[00:08:35] Brian: One thing that is a fixed thing. You have a plethora of opportunities for you. Even when there are deficiencies in your life, like you're not a natural people person,
[00:08:43] Brian: you can grow, you can change, you can adapt, and you can get better.
[00:08:46] Brian: Which moves on by next point, when it comes to people skills, is How to make a good first impression.
[00:08:51] Brian: This can be different whether or not you're meeting somebody one-to-one or you're meeting somebody in an online setting where there's no actual like conversating happening. and some of this can happen in a group setting and all of us [00:09:00] act in different ways in different scenarios, making a great first impression one-to-one. Goes into some of the things that I talked about already. Asking great questions, making someone feel special.
[00:09:09] Brian: Even basic things like your body posture, active listening, where you're shaking your head, you're making eye contact or release their general face. I tend to look at the bridge of somebody's nose when I'm talking to them. I don't love staring straight into their eyes, especially somebody I just met.
[00:09:22] Brian: I watch their mouth a lot when they talk, but if I find myself trying to. I feel like I am active listening. I will look at the bridge of their nose and that's close enough to the eyes to make it feel like I am actually genuinely looking and listening to somebody.
[00:09:34] Brian: These are all parts, I'm making great impressions with people, that's generally not the place that people struggle with the most. The place that we tend to struggle with, in the community around this podcast is we tend to struggle around group setting.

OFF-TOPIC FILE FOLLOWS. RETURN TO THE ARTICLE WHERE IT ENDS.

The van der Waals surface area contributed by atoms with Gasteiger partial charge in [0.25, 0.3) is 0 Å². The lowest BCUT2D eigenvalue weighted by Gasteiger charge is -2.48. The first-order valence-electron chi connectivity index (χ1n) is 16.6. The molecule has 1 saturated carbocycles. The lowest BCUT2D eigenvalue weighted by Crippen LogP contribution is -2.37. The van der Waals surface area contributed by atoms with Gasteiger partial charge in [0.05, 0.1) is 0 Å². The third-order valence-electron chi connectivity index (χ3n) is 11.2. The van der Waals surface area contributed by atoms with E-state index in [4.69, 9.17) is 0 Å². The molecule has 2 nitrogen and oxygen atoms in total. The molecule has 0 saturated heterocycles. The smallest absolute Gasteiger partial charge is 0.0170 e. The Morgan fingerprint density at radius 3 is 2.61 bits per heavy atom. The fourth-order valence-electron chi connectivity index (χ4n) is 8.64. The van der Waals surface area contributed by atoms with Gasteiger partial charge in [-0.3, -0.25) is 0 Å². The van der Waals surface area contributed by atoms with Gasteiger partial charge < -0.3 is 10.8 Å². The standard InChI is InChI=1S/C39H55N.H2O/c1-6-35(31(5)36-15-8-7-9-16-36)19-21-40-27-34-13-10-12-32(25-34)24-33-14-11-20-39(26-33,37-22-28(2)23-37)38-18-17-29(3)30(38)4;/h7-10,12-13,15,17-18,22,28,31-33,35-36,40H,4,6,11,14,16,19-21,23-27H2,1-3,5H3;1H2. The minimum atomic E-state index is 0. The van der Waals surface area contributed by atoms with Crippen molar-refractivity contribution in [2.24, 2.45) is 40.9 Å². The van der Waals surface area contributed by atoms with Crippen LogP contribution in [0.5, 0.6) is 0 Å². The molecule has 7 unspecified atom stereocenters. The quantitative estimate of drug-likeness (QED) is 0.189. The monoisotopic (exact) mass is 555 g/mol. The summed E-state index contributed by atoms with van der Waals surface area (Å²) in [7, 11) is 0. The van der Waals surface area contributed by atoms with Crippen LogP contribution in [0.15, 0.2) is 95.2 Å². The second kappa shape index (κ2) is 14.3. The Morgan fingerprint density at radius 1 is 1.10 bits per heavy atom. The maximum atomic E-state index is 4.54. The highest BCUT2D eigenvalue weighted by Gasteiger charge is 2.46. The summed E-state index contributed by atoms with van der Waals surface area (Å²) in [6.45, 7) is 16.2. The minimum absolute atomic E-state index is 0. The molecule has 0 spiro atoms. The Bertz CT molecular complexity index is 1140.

[00:09:44] Brian: Where if you're in a group, especially in a group that you're not really close with, first impressions are really important because if you're the person that just kind of hangs back in the background and doesn't participate in conversation, sits in the corner, that's a really bad first impression. okay. You can learn these skills about how to, [00:10:00] integrate yourself into a circle of people talking how to. Make a good first impression with people, how to give a good firm handshake as old fashioned as that sounds like.
[00:10:06] Brian: These are all parts of coming across a strong, confident, a genuine person asking great questions. Still part of this whole people skills thing, and smiling. during my retreat that I went away on for planning 2023. If you've been on this podcast for a while, you heard me talk about this many times on the last episodes.
[00:10:20] Brian: But I was in Chattanooga for a few days doing my year end or beginning of 2023 annual retreat. I reread How to Win Friends and Influence People, and this is a book that has been on my yearly ring list for five or six years now. I, didn't read it in 2020. But I did read it first thing, 2023, and I recommend everyone here listen to this listen to the book or read the book physically.